"weaker" element lacking technology and advanced capabilities. Creating the
sense of an operation on equal turf will contribute in the long term to
reducing the power of the Palestinian myth of the few and the weak (the
Palestinians) against the many and powerful (the Israelis).

* Operational ability of countermeasures, which preserves the ground
commander's freedom of operation to use weapons and counter-fire.
Maintaining this ability enables strikes on expanses where it is not
possible to utilize forces, or strikes according to timetables that could
not otherwise be adhered to. The ground commander should establish overall
command and control capabilities that he can use in order to exercise the
range of operational capabilities that are given to him.

These two operational concepts differ in three main characteristics. The
first lies in the contrast in the operational balance. In the standoff
option, the emphasis is on utilizing counter-strike capabilities while
minimizing the friction caused as a result of direct contact, to the extent
possible. In the direct contact option, there is a preference for utilizing
forces to the extent that is possible from an operational perspective. Only
in cases where it is not possible to achieve a quality result at the cost of
a reasonable risk will use be made of countermeasures, for example, where
there is no ground operation capability in a given sector and it is possible
to prevent terrorist activity that entails an immediate risk only by using

The second difference concerns the command patterns. The command method is
the core component of every operational alternative. The command concept
behind standoff measures relates to the ability to provide commanders with a
technological platform so that they have at their disposal abundant and
quality information. The operational command takes place from a distance. In
many cases, the desire for this alternative is to transfer operational
command to long distance technology stations. The direct ground command in
this alternative is a supporting tool in the use of counter-fire. On the
other hand, the command in the direct contact warfare is direct and
unmediated command by the ground commander over the operational expanse. The
other elements involved in firing are subordinate to his command and support
his command and control processes.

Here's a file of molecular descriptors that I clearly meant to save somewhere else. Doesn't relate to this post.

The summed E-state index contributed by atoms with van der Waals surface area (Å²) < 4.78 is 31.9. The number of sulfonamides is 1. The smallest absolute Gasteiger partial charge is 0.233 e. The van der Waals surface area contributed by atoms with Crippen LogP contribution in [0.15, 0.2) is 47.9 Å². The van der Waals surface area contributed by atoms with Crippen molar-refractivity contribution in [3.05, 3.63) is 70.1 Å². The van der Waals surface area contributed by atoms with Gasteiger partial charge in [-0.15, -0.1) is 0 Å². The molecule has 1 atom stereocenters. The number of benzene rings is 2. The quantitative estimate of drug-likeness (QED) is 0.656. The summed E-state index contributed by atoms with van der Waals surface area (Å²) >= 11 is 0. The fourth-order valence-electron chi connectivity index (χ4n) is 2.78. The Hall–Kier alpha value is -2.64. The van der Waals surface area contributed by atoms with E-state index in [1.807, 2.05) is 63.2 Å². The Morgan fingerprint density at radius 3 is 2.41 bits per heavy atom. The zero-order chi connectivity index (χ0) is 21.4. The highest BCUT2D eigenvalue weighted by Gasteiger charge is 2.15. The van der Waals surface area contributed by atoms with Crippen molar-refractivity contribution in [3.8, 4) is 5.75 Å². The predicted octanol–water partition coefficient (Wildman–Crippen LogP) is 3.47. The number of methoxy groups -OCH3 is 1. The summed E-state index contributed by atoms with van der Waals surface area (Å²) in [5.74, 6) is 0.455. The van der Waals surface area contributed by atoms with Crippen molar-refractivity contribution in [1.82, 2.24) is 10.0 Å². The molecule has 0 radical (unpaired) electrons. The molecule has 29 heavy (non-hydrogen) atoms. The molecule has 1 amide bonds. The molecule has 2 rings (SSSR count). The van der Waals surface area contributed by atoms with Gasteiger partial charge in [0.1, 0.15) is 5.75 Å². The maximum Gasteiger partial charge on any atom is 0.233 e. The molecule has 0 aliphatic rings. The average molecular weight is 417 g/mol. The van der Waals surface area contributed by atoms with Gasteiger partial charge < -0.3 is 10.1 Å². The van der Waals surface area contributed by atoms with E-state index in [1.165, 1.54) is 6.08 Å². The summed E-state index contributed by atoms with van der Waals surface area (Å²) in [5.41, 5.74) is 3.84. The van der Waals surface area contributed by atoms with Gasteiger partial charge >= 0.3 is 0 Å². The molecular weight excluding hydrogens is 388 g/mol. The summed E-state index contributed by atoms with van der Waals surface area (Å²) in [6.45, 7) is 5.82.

Third, there is a difference in the deterrent effect. The use of
counter-fire can have less substantial deterrent capability than achieving
those same objectives through direct contact. Realizing the operational
capability to circulate in large swathes of the area while conducting
undercover and other operations enables the creation of a greater deterrent
effect than using counter-fire. Furthermore, it can be assumed that the more
time goes by in which the primary operational method is counter-fire, there
will be an adjustment process on the part of the terrorist elements in which
they adapt to this method and the deterrent effect will be weakened.

The Proposed Operational Answer

In order to find the best operational alternative, each approach's
compatibility should be reviewed against the operational objectives that
were defined. The approaches should address both the strategic and tactical
needs. The ability to implement an overall operational approach in the
expanse as well is critical. This approach must prevent a situation where
tactical achievements contribute to the strategic failure (a strategic
achievement for the Palestinian side) and instead seek tactical achievements
that contribute to the attainment of long-term strategic achievements. The
unmediated direct combat approach has greater potential than the standoff
approach, as it is possible to utilize fully a complex mix of operational
capabilities in order to attain effective results in combating terrorism and
guerrilla warfare while maintaining the advantages in the following areas:

* Command patterns - maintaining the direct and unmediated command
capabilities, knowing that the ground commander has the best understanding
of the overall operational situation

* Surrounding damage - reduction of collateral damage, out of both ethical
reasons and the value of reducing the motivation for terror caused as a
result of strikes against innocent bystanders

* Non-lethal operations - maintaining the ability to carry out arrests to
obtain intelligence and strike at minor figures involved in terrorism

* Familiarity with the terrain - maintaining an intimate familiarity of the
area of operations among a large number of commanders and units